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Explain xkcd: It's 'cause you're dumb.
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Revision as of 22:26, 9 January 2013

Welcome to the explain xkcd wiki! We already have 5 comic explanations!

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Scientific Paper Graph Quality
The worst are graphs with qualitative, vaguely-labeled axes and very little actual data.
Title text: The worst are graphs with qualitative, vaguely-labeled axes and very little actual data.


Ambox notice.png This explanation may be incomplete or incorrect: Created by a PowerPoint. Do NOT delete this tag too soon.

Microsoft Paint was first introduced in 1985, and Microsoft PowerPoint debuted in 1990, allowing for the easy creation of graphs by computer users. The comic suggests that these easy-to-use tools are responsible for decreasing the overall quality of graphs, presumably by enabling a large number of inexperienced designers.

Critics of PowerPoint, such as Edward Tufte, have argued that the software is ill-suited for reporting scientific analyses. Many scientific journals nowadays explicitly forbid the use of PowerPoint in their instructions for authors.

The title text states that among the bad quality graphs, the ones "with qualitative, vaguely-labeled axes and very little actual data" are the worst. While this may indicate that the problem with PowerPoint era graphs is that they seem to focus on getting the point across (qualitative as in "you get the idea") over accuracy (little actual data), this graph fits precisely into this category. The axis labeled "good" and "bad" is entirely qualitative, and it is doubtful that any actual data was used to make the graph. Its quality is doubtful, and it might represent more of an impression, or opinion, than an actual fact. This is somewhat self-deprecating, as the comic features exactly that sort of lambasted graph.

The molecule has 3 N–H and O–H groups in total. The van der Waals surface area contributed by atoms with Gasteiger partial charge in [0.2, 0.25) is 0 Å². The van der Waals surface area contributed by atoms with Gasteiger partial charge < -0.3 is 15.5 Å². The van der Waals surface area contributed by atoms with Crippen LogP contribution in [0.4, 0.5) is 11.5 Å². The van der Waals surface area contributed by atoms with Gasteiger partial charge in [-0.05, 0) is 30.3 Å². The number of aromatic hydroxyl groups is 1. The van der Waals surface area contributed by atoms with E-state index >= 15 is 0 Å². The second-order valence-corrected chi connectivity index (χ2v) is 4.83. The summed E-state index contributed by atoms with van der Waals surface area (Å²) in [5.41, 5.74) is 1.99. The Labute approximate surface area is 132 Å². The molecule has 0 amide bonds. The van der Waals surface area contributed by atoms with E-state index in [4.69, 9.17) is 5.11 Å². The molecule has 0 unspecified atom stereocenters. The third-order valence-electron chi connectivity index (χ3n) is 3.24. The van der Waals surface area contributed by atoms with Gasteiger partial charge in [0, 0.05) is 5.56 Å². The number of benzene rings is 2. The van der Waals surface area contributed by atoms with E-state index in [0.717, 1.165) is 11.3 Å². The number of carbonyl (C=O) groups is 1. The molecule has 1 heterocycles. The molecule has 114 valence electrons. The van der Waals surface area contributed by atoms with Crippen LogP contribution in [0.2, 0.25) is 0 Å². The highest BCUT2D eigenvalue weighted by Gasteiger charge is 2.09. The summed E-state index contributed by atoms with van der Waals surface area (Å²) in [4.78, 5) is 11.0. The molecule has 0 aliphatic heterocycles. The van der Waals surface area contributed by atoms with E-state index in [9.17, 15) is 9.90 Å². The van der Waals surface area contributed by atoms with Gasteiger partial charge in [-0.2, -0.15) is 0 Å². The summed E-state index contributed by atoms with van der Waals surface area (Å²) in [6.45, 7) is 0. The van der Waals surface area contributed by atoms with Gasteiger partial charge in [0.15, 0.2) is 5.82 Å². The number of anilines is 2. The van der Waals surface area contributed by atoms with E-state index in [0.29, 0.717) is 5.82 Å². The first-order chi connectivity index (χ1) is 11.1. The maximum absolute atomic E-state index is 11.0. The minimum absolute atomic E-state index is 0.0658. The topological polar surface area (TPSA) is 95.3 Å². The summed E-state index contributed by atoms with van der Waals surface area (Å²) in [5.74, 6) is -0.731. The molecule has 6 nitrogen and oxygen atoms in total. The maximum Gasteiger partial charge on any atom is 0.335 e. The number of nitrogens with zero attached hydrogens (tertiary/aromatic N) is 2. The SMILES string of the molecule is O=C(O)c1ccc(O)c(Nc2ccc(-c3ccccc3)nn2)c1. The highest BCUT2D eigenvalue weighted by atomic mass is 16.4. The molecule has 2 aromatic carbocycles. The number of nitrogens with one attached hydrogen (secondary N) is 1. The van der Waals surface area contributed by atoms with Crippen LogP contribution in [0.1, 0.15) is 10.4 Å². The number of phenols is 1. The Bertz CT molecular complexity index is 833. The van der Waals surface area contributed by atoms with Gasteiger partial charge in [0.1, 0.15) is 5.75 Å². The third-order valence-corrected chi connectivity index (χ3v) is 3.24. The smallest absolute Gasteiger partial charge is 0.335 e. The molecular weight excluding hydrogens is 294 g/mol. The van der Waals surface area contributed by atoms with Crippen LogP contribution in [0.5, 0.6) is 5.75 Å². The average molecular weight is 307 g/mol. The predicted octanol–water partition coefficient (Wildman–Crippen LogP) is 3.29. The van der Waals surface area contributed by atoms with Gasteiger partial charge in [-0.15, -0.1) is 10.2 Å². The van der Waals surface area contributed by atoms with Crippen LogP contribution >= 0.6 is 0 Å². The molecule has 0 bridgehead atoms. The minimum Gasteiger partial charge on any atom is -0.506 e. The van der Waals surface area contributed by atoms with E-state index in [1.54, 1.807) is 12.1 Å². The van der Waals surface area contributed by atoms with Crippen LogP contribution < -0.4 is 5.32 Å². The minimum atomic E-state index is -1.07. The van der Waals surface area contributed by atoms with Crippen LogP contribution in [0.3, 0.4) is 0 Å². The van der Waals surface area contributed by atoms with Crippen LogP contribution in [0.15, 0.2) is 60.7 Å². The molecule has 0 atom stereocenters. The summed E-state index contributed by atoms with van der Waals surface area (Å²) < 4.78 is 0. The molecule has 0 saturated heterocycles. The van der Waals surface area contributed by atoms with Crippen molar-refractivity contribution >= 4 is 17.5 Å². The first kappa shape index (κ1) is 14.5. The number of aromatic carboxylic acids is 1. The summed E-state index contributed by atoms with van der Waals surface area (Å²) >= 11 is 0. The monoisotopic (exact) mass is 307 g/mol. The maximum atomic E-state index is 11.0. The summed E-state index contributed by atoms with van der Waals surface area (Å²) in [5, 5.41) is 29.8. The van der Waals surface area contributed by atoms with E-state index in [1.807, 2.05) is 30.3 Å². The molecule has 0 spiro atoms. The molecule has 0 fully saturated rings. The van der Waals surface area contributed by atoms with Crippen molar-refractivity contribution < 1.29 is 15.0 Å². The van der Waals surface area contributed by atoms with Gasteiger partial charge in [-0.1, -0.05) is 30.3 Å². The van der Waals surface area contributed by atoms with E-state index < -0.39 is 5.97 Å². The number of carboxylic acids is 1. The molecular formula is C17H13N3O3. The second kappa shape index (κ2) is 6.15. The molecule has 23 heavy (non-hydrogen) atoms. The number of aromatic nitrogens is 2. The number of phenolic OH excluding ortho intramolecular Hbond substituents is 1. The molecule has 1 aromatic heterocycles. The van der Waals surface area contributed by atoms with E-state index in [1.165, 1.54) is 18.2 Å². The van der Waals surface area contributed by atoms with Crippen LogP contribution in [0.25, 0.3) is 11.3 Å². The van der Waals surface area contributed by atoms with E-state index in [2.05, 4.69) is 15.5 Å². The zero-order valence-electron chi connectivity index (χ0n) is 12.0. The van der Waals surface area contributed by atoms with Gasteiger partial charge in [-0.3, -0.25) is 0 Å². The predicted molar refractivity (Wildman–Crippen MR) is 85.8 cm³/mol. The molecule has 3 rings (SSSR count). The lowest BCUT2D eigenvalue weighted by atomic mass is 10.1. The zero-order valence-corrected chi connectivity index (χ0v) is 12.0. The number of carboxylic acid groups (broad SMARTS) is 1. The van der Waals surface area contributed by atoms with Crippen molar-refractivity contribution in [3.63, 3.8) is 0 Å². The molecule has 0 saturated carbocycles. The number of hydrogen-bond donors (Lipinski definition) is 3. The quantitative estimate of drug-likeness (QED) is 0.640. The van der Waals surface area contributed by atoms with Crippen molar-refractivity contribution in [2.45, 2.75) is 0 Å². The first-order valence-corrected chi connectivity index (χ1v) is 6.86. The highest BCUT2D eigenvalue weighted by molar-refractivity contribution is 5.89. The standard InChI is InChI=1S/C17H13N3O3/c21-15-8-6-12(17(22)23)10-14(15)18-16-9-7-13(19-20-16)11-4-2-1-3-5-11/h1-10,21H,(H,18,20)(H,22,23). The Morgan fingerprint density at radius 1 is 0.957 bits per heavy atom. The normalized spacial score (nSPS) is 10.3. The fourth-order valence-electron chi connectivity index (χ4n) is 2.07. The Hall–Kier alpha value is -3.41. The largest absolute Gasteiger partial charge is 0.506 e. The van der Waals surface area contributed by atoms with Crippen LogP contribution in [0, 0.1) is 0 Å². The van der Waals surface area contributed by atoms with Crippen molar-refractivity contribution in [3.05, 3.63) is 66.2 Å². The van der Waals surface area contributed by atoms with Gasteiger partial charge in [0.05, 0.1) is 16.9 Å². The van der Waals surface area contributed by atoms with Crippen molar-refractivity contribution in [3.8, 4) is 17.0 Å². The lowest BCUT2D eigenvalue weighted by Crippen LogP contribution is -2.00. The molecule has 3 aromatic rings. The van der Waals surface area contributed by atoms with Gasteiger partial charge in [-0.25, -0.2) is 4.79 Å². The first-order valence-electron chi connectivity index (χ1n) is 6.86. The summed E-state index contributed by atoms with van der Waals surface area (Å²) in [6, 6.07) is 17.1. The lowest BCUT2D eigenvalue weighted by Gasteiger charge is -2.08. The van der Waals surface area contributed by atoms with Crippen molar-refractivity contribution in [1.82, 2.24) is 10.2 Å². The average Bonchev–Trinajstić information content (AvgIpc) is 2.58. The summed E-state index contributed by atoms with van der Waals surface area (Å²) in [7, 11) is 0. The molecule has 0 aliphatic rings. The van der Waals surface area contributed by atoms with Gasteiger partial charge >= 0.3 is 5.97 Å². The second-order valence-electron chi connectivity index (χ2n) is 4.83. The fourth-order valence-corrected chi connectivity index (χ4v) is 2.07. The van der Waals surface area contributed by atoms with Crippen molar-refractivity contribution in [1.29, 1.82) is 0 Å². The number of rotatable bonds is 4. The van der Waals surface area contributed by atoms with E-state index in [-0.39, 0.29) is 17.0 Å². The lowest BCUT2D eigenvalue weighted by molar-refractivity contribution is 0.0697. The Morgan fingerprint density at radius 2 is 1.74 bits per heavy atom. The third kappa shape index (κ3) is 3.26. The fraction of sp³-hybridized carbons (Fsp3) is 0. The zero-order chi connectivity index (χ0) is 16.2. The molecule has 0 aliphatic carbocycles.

Ambox notice.png This transcript is incomplete. Please help editing it! Thanks.
General quality of charts and
graphs in scientific papers
[A graph is shown with the y-axis on the origo labeled "bad", on the arrowhead labeled "good", and the x-axis being a timeline labeled with decades from 1950s to 2010s.]
[The pre-1993 and post-2015 parts are white, with increasing quality before 1990 and after 2015. The 1993-2015 part indicates bad quality and is highlighted in grey, labeled "PowerPoint/MSPaint era".]

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